If I had a dime for every time I heard this phrase, I would be lounging on my own private island somewhere. I cannot stand this phrase. It is used as a derogatory phrase toward both men and women. For men, it is something they may hear from their friends or their peers. For example, a man has had a long day at school or work and does not want to join his friends for a drink. He explains this and his friends respond, “What are you on your period?” The same is for women. If a woman shows the smallest sign of irritability or frustration (i.e. normal human emotions), she can be instantly hit with, “What are you on your period?” I despise the fact that periods are directly correlated with someone being irrational or moody. Maybe, someone is just having an off day. Or, yes, she may be on her period. There is still no reason to use this derogatory phrase toward anyone.

“She Can’t be President”

I have honestly heard adults say that a woman cannot be president or hold any type of leadership position because what will happen when she’s on her period? Oooooo, I don’t know. Maybe she will release the codes for the nukes and completely destroy our earth, or even worse, maybe your lady boss will fire you on the spot because you dropped her coffee!!! Women can’t possibly hold leadership positions because they will just be so emotional and irrational during that time of the month, right? Umm, wrong. Women (and people) have this wonderful thing called self-control. Yes, your lady boss or our future Madame President may be on her period, but that is not going to affect her ability to lead. She could be having a rough day (due to bleeding, cramps, fatigue, bloating, and a plethora of other symptoms), but she isn’t going to let that affect her doing her job, trust me on that one. Women are some serious warriors.

Don’t Downplay the Symptoms

Speaking of period symptoms, don’t downplay them. For some women, periods are extremely painful. The cramping can be so bad that they cannot even get out of the bed, or they have to go to the Emergency Room. And it isn’t just cramping. The headaches, the bloating, the constant feeling of tiredness, and the annoyance of blood. Period symptoms are very real.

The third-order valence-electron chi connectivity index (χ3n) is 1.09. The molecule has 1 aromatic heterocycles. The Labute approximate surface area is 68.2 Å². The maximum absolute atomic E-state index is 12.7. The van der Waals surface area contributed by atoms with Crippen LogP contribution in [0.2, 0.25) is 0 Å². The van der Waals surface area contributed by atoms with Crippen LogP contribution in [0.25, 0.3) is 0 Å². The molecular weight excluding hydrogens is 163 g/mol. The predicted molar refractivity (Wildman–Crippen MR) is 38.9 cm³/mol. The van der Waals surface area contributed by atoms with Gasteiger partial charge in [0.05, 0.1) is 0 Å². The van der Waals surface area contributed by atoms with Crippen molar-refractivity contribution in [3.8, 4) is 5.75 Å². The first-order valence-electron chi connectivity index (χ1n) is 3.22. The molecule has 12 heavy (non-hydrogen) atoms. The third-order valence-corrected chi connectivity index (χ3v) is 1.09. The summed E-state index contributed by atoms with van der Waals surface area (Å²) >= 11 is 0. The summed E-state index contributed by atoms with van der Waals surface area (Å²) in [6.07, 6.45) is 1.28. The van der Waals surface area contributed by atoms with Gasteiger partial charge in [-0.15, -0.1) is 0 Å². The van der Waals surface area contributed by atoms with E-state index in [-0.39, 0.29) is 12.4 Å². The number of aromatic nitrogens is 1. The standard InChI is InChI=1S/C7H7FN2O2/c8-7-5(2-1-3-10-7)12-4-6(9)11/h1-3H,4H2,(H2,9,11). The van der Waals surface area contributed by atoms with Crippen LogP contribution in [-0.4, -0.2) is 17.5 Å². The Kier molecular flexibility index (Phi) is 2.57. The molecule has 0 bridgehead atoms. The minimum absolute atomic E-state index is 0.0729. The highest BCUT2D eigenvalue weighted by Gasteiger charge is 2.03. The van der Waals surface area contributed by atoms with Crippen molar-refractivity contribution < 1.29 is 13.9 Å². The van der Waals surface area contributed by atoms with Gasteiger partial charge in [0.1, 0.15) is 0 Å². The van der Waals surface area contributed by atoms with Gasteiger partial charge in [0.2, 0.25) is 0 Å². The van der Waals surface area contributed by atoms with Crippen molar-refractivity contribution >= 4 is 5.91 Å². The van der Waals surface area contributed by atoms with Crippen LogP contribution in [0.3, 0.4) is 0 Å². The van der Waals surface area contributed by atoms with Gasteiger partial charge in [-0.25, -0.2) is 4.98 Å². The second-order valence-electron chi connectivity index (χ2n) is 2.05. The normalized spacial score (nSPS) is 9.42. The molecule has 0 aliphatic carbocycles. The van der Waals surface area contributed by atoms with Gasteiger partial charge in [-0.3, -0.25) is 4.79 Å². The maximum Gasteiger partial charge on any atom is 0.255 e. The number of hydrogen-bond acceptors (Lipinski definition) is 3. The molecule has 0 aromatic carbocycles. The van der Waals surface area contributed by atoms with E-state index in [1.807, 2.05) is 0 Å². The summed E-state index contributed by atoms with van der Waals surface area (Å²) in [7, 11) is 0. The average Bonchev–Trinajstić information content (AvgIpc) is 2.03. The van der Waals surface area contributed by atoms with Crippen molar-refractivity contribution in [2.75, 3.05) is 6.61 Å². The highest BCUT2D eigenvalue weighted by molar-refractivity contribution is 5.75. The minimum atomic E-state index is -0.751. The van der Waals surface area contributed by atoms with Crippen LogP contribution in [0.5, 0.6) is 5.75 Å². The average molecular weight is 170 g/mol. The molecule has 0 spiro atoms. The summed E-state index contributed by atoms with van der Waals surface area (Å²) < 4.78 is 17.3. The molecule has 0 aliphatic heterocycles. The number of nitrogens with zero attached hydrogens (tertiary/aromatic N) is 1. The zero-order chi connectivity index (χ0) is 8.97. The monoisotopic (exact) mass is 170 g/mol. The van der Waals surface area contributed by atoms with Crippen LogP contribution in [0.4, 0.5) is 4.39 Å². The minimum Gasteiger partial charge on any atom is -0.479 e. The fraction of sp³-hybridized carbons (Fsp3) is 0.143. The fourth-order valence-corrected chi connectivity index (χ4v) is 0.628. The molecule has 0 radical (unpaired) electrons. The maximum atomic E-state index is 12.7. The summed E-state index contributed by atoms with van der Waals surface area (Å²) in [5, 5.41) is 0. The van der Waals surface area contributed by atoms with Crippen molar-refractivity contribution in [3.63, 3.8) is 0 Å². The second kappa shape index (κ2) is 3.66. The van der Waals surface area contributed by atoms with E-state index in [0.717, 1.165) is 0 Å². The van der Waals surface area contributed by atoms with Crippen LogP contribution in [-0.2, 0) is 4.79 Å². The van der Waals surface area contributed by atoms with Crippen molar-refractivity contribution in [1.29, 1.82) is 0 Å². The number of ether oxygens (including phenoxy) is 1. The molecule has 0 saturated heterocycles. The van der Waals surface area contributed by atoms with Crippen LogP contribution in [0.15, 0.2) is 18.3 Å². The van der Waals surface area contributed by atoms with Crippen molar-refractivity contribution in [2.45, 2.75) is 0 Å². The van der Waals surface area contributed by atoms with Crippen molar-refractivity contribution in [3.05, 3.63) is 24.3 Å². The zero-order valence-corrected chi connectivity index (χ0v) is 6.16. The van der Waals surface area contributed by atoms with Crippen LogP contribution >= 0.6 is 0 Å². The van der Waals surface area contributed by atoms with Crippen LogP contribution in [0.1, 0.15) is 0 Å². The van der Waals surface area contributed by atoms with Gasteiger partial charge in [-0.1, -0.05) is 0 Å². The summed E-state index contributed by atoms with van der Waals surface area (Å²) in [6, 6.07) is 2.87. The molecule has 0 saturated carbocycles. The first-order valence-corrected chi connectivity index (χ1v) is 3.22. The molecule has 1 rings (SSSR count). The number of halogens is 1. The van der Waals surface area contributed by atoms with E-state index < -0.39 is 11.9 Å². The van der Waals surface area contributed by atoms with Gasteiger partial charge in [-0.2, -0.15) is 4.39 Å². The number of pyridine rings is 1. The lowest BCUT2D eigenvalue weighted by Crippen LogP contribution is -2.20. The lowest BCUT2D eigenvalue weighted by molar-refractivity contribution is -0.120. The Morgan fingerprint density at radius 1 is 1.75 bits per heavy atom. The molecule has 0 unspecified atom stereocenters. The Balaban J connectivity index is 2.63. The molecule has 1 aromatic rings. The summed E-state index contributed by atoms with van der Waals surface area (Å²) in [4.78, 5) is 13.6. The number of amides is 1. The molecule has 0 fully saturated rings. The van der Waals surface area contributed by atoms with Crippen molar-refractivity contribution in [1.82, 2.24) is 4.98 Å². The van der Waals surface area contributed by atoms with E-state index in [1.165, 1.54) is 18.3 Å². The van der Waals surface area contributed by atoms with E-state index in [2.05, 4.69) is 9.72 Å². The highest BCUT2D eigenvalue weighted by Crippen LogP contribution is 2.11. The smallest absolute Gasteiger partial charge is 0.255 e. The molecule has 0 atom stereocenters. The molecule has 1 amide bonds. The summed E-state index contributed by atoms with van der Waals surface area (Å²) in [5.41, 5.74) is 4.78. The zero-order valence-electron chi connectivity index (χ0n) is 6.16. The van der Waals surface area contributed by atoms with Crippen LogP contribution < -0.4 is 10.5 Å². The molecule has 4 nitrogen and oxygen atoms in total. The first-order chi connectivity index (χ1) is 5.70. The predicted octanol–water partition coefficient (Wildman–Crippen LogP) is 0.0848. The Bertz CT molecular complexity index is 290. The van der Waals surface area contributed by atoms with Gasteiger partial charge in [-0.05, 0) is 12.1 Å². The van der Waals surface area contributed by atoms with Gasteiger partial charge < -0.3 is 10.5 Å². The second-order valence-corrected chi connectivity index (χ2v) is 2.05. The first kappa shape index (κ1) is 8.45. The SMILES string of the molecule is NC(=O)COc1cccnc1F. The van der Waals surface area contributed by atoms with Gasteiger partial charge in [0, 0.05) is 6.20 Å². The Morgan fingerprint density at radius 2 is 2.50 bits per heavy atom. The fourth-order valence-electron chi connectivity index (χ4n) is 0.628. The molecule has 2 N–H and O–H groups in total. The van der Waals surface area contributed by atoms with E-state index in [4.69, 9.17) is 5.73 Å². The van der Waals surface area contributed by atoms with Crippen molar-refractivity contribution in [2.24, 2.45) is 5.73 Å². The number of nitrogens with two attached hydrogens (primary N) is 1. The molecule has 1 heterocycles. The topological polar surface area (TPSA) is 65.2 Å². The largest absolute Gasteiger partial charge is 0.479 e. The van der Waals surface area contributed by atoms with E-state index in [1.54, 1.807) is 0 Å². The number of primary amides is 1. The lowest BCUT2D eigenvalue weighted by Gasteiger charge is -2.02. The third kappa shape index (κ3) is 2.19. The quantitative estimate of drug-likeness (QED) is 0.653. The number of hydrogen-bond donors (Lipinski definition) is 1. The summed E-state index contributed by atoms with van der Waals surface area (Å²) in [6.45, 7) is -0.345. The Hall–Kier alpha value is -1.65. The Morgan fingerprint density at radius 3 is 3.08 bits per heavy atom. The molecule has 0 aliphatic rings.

Don’t Talk About It

From the moment I got my period until just a few months ago, I felt awkward or embarrassed to talk about it. I mean the word “period” can really turn some heads or silence a room. I thought about why I was feeling so embarrassed and I could not find any reason of logic except for the fact that society tells women not to talk about their periods in public, especially around men (i.e. their male friends, their dad, brother, etc.). I felt that being embarrassed to talk about it in public was nonsensical. I am a woman and my period is a part of my life and a part of my awesome womanhood; I don’t want to feel like I have to whisper about it.

These are just my thoughts on what I have personally experienced and witnessed as a woman with a period. Some may completely relate to these topics, some may not at all. I am hoping this article can add to the continuance of a dialogue on periods. It is 2017, there is no reason to let periods be something that both men and women can’t talk about and ask questions about. Periods are not always awesome, but they should be celebrated. We should teach our girls that they should not be ashamed about their period and that a period is a sign of feminine health.

It’s time to end period stigma. 

So, Collegiettes, let's end it.